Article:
Like Me, America Has A Big Middle; Ignore At Your Own Peril

After my work out today, I was sitting in the steam room. A friend of mine came in, and we started talking about the condition of the world, specifically Washington, DC. He, like I abhor the current impeachment proceedings. We both see it as a huge waste of time and money. I told him there is a lack of leadership being demonstrated by the people involved, but I think that is the plan. For some reason, the party pushing this thinks it will convince those of us in the middle that our President is Satan incarnate. Lawyers attacking children, congress men and women, attacking people testifying, it is a horrible example of what our country leaders are capable of doing.

I am a little sensitive to this because I am watching “The Man in the High Castle,” on Amazon Prime. It is an amazing look at what could have been if Japan and Germany won World War II. As I watch this show, I see the horrible injustices perpetrated by the oppressors, and the actions of the resistance as they pass around films that portray what could have been. I am in the first season and I am interested to see where this goes.

As I watch the impeachment proceedings, and as much as it upsets me, it reminds me of a saying that is often attributed to Benjamin Franklin. It occurred when he was leaving the Constitutional Convention. Franklin was approached by a group of people who asked him what sort of government the delegates had created. He is thought to have said, “A Republic, if you can keep it.” I think we can keep it. As much garbage as there is being presented to us with these proceedings, it is the way our political processes work. I think I need to just relax.

This is not the first time a president has gone through this. It will not be the last either. One of our most popular presidents, Abraham Lincoln, had to sneak into Washington, D.C. for his inauguration. People were so angry with his election that he feared for his life. We’ve had presidents assassinated, we’ve had chaotic political times before and we continue on. This time will be no different. The reason I say this is because, just like me, America has a big middle.

William Galston in the WSJ today wrote a wonderful editorial discussing the results of a recent survey that demonstrates the political center is still alive regardless of what the left or right says. Galston warns, “Both political parties ignore this center at their peril.” The New Center, a bipartisan policy institute, survey shows that 43% of the respondents place themselves on the left-right continuum in the center. 34% say they are on the right. 23% list themselves on the left. Galston writes about how Republicans and Democrats aligned themselves, but I am an independent, so I am curious what other people like me feel. “Fully 60% identify with the center, compared with 22% who claim the right, and 17% the left.”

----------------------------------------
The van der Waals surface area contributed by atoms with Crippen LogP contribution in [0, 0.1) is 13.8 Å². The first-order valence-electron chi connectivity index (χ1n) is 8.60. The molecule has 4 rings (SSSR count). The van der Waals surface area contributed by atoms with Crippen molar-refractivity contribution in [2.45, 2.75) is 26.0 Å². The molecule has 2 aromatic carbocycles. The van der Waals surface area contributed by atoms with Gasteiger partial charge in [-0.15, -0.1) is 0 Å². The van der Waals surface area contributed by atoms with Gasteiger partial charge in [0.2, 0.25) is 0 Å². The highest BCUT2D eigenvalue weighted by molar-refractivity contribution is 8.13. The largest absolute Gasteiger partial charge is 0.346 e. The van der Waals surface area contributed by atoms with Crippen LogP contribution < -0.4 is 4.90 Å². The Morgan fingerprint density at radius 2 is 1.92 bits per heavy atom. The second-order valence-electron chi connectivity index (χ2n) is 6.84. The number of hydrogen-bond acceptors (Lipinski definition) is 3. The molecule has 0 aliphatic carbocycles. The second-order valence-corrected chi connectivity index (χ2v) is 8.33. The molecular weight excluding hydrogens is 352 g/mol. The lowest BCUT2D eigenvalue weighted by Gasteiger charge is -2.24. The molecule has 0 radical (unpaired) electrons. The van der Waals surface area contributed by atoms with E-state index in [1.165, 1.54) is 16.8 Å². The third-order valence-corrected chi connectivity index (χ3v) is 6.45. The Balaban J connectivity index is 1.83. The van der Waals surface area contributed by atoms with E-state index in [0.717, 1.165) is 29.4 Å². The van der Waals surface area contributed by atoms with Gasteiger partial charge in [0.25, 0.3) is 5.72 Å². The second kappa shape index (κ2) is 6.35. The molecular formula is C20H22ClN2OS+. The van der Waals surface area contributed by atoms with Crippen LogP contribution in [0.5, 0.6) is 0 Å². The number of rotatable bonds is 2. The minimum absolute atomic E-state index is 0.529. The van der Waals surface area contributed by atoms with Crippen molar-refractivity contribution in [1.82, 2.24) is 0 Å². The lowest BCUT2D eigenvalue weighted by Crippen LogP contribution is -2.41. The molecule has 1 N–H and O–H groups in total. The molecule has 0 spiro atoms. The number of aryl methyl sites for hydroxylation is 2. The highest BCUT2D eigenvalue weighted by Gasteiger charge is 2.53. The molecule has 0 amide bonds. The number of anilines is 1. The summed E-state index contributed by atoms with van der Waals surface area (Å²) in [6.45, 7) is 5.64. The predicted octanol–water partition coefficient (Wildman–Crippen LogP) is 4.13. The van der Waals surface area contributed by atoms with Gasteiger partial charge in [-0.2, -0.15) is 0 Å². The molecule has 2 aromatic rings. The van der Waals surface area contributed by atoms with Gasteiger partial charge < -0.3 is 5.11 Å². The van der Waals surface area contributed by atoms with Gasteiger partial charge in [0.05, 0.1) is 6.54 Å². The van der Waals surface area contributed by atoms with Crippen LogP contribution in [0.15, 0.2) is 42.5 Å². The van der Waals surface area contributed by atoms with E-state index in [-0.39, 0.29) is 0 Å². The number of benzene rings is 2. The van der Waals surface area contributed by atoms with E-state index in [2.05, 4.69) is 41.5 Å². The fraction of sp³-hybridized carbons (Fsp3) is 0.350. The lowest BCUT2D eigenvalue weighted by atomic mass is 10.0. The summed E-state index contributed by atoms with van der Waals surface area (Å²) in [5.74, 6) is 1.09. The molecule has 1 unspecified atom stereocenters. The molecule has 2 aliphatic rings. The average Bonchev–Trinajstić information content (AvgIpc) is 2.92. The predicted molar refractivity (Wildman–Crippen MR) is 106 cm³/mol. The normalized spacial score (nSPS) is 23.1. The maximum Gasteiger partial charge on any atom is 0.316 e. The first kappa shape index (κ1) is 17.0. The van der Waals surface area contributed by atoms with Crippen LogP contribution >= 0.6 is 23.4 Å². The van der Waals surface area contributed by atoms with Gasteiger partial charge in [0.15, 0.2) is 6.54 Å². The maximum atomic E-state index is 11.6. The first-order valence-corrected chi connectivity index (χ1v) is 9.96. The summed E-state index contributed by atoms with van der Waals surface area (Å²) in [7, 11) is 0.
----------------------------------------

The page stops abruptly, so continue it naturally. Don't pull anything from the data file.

When I read comments like this the first thing I want to do, is look at the methodology. Who did they survey? Was the method used robust enough to produce a reliable product? Or, was there bias designed in the survey? Remember, for my PhD studies I had to answer those same questions when designing my survey. I do like the results I see in Galston’s editorial.

The people responding to the questions said, “[we] reject the stark choice between a large, activist government and a small limited one. Also, they believe there’s a legitimate role for government in allocating capital, providing healthcare for those who can’t afford it, and combating climate change.” I get that, and I have written about that in my blogs.

When it comes to social issues the center, “rejects the extreme of abortion on demand and a total ban on the practice, and similarly for extreme positions on gun control.” I can live with this, it makes sense. On the issues of religious freedom and social media there is a middle way that the survey respondents identify as important. The center still sees America as a force for good in the world.

What do I think? I don’t like Trump’s style, but I think the people who voted for him want him to do what he is doing. He is shaking things up, and as my friend told me today in the steam room, he is exposing the problems within our political system. However, I also think the media is inflaming the situation with its sensationalism. The news is not reported, it creates a narrative. NPR claims to be unbiased, but when dealing with current politics every question these journalists ask people they are interviewing is skewed to push the person into a negative perspective on Trump, Republicans, and Evangelicals. ABC, NBC, CNN, and Fox all create narratives instead of reporting what happened. To make up my own mind, I’ll read the Columbian, a local paper, the Wall Street Journal, the CNN app, and Fox App. Once in a while I’ll look at BBC. Through those outlets I make up my own mind. Each app or paper have their own narrative they espouse. Rather than just adapt myself to that perspective, I chose to decide for myself.

I am in the center politically and socially. I just don’t care for extremes. The policies of Warren, Sanders, and most of the Democrats have been pushed too far to the left. The Republicans have been pushed too far to the right. There are a bunch of us in the middle that now identify as independent. There are candidates that claim to be in the middle, Kasich on the Republican side and Tulsi Gabbard on the left, who seem interesting to me. Kasich didn’t beat Trump and Gabbard has not qualified for the next Democratic debate.

I do think there is a human desire to ignore the extremes. As they say, the truth lies somewhere in the middle. That may not always be true, but I think in many instances it is true. So, politicians pay attention to the middle. Because we are watching.

And that is my thought for the day!

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